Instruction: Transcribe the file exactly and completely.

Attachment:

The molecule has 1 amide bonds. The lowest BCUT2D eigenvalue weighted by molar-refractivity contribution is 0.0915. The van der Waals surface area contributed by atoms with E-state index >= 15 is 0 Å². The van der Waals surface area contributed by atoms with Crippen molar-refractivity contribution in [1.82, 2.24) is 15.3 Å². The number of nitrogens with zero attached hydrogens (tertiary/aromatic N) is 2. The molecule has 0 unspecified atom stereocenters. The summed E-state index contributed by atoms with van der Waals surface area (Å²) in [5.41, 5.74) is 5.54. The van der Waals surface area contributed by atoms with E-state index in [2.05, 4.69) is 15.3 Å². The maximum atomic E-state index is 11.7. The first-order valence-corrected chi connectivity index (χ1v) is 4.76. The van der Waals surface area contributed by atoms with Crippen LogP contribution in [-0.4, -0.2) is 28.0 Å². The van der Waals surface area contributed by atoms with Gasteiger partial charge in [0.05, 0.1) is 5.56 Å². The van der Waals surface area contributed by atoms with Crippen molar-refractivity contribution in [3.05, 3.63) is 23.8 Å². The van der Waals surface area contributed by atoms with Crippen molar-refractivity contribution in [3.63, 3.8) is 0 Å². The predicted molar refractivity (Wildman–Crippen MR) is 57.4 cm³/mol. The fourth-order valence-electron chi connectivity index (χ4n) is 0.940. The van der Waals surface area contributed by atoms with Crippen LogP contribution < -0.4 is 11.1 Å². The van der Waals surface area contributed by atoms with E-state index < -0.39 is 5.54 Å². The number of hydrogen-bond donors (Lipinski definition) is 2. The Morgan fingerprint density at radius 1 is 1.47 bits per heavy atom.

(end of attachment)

The molecule has 1 amide bonds. The lowest BCUT2D eigenvalue weighted by molar-refractivity contribution is 0.0915. The van der Waals surface area contributed by atoms with E-state index >= 15 is 0 Å². The van der Waals surface area contributed by atoms with Crippen molar-refractivity contribution in [1.82, 2.24) is 15.3 Å². The number of nitrogens with zero attached hydrogens (tertiary/aromatic N) is 2. The molecule has 0 unspecified atom stereocenters. The summed E-state index contributed by atoms with van der Waals surface area (Å²) in [5.41, 5.74) is 5.54. The van der Waals surface area contributed by atoms with E-state index in [2.05, 4.69) is 15.3 Å². The maximum atomic E-state index is 11.7. The first-order valence-corrected chi connectivity index (χ1v) is 4.76. The van der Waals surface area contributed by atoms with Crippen LogP contribution in [-0.4, -0.2) is 28.0 Å². The van der Waals surface area contributed by atoms with Gasteiger partial charge in [0.05, 0.1) is 5.56 Å². The van der Waals surface area contributed by atoms with Crippen molar-refractivity contribution in [3.05, 3.63) is 23.8 Å². The van der Waals surface area contributed by atoms with Crippen molar-refractivity contribution in [3.63, 3.8) is 0 Å². The predicted molar refractivity (Wildman–Crippen MR) is 57.4 cm³/mol. The fourth-order valence-electron chi connectivity index (χ4n) is 0.940. The van der Waals surface area contributed by atoms with Crippen LogP contribution < -0.4 is 11.1 Å². The van der Waals surface area contributed by atoms with E-state index < -0.39 is 5.54 Å². The number of hydrogen-bond donors (Lipinski definition) is 2. The Morgan fingerprint density at radius 1 is 1.47 bits per heavy atom.